Senior managers need to go back to school

Feb 18 2009 by Nic Paton Print This Article

Downbeat, resistant to change, emotionally unpredictable and lacking in operational leadership just when a firm hand is needed Ė welcome to your senior leadership.

Senior executives often assume all the years of hard graft they have under their belts and the knocks and set-backs they have taken along the way will be enough to stand them in good stead, whatever the challenges.

But in the maelstrom that is the current economic and financial climate, it is clear that some senior managers, at least in business simulations, tend to act more like rabbits in the headlights, highlighting the need for top executives as much as their managers to get better trained in how to deal with this once-in-a-generation crisis.

A study by consultancy Development Dimensions International has concluded that it is leaders who are posing many of the high risks to their organisations, as much as the global recession, because they lack the skills to see their organisations safely through to the other side.

Its analysis of the performance of 3,623 executives from 49 countries who participated in DDI assessment centres found a worrying lack of ability and, in many cases, that the actions and attitudes of executives could actually be a hindrance in a crisis.

The findings illustrated the need for managers and executives at all levels to be trained properly and have the skills for dealing with even the deepest trough, it argued.

Yet there is often a marked reluctance among managers at higher levels to head back to the classroom, often believing it will be seen as a sign of weakness or that they are simply too busy and too indispensable doing the day job.

Back in 2007, for example, a poll by Boston-based consulting and training firm, Novations Group found the most senior managers were in fact those least likely to get training.

While nine out of 10 first-line managers said they would be receiving training that year, just six out of 10 senior executives said they would be joining them.

What this led to, argued the DDI research, was that almost half of leaders surveyed, two thirds of which came from the U.S, would not take operational control when it was most needed.

The assessment centres tested the executives on their decision making skills, how they communicated in a crisis and how they developed strategy.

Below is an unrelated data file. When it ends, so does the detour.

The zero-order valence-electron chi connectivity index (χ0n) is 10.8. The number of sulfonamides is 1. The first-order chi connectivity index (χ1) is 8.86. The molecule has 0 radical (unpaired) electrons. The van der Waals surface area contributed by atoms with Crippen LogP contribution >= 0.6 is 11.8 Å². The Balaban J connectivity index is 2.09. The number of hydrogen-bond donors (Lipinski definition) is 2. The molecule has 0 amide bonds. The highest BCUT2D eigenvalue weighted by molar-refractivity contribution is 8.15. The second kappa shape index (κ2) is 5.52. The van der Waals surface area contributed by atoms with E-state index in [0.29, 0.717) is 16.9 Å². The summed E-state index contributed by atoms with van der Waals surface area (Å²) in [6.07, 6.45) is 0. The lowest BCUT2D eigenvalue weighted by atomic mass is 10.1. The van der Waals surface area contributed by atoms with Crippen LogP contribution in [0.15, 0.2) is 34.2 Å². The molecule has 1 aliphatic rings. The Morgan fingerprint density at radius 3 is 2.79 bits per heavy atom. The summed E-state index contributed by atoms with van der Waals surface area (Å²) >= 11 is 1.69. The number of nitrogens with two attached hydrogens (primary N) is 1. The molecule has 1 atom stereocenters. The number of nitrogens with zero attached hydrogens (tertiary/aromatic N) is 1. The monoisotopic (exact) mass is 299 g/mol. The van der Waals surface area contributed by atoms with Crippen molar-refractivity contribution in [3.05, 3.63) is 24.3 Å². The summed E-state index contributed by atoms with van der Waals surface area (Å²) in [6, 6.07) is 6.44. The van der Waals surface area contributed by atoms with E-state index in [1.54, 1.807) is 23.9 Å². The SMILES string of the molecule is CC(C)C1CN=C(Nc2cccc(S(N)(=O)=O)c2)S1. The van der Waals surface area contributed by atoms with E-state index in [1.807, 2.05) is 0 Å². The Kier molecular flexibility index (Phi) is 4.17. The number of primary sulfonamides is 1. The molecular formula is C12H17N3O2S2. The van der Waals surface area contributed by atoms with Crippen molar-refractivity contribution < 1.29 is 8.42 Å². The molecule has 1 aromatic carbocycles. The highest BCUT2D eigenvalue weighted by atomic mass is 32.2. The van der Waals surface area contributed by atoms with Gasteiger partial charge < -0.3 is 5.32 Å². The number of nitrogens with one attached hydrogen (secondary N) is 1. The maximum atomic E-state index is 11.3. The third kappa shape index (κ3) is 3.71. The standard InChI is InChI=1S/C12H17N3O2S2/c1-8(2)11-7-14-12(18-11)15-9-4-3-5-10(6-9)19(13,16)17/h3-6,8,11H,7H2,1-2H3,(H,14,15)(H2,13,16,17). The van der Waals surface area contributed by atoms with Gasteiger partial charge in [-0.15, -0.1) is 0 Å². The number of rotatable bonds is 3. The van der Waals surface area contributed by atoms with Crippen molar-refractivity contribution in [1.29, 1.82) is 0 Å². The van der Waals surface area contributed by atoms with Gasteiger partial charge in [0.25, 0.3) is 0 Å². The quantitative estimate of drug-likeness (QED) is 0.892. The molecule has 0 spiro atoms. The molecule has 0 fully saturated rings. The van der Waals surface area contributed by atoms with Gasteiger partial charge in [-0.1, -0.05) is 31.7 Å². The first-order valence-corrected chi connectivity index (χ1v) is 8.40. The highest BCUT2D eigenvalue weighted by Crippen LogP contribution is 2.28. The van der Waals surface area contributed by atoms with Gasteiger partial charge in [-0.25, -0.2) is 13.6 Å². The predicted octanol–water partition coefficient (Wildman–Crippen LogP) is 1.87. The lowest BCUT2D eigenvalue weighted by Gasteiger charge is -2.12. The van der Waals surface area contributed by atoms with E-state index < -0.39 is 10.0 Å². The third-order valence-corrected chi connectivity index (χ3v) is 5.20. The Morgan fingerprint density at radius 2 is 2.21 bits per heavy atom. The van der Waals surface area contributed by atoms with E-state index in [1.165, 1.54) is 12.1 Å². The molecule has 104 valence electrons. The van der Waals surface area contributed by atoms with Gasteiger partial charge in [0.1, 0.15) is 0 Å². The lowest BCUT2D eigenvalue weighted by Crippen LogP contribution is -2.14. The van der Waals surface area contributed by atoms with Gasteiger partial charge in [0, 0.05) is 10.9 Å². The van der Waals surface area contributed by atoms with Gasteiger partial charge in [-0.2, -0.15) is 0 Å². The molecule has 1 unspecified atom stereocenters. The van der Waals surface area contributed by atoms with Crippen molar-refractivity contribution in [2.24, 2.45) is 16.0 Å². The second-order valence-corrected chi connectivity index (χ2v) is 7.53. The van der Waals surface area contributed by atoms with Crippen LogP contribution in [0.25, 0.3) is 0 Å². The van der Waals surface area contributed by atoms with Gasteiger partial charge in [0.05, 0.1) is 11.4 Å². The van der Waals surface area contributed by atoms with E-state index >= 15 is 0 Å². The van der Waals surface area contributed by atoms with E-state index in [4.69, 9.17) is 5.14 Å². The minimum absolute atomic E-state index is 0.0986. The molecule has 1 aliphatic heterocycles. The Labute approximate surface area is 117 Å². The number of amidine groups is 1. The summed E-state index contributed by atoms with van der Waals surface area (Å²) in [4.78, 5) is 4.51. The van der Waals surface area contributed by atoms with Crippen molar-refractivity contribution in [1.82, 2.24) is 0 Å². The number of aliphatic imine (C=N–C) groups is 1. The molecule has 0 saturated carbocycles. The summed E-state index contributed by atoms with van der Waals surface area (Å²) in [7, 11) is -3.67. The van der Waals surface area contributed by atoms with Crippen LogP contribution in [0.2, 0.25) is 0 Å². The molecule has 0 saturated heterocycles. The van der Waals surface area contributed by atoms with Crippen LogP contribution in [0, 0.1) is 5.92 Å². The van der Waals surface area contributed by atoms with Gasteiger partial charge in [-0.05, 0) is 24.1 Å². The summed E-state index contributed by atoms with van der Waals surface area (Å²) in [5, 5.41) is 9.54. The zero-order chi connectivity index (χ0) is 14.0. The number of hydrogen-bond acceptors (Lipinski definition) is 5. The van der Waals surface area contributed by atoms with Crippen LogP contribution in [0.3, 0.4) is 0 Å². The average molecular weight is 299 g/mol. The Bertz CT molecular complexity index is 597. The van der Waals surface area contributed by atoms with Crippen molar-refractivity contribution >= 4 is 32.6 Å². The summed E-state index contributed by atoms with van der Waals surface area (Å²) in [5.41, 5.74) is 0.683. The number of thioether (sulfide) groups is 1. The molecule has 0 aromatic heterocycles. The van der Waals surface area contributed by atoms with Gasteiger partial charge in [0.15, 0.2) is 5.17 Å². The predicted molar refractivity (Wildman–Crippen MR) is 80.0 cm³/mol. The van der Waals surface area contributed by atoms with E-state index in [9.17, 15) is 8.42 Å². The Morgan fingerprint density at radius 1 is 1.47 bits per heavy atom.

Four of the most dramatic at-risk areas were lack of operational control, the tendency to squash innovation, emotional unpredictability and downbeat attitudes, it concluded.

On top of a lack of operational control, nearly a third of executives were deficient in their ability to execute and embed change and decisions.

Another fifth showed signs of a worrying lack of discipline, while with a similar proportion were weak when it came to change leadership.

Four out of 10 were resistant to change under stress and it was felt more than half could pose a very high threat to organisational innovation.

Nearly a fifth were rated as being high or moderately high risk when it came to being emotionally unpredictable under pressure Ė meaning the executive could well disturb the equilibrium and direction of the whole organisation.

A quarter lacked the temperament to communicate in a way that built trust, or were so emotionally detached that they had trouble relating to others.

These "downbeat" leaders would often struggle to share a sense of optimism about the organisation's future, an attribute that could make all the difference nowadays, warned DDI.

"Given the disappointing performance of leaders in ordinary times, what can we expect of them in challenging periods like right now?" said Rich Wellins, senior vice-president at DDI.

"We learned by examining the behaviours of individuals in the stress of an executive assessment that many are not just lacking skills to survive Ė but have traits that could contribute to an organisational crisis," he added.

"This isn't just speculation on how leaders could perform when facing a crisis, but startling information gained from leaders' performance in 'day-in-the-life of an executive' simulations, replicating what senior leaders face in their daily job," he concluded.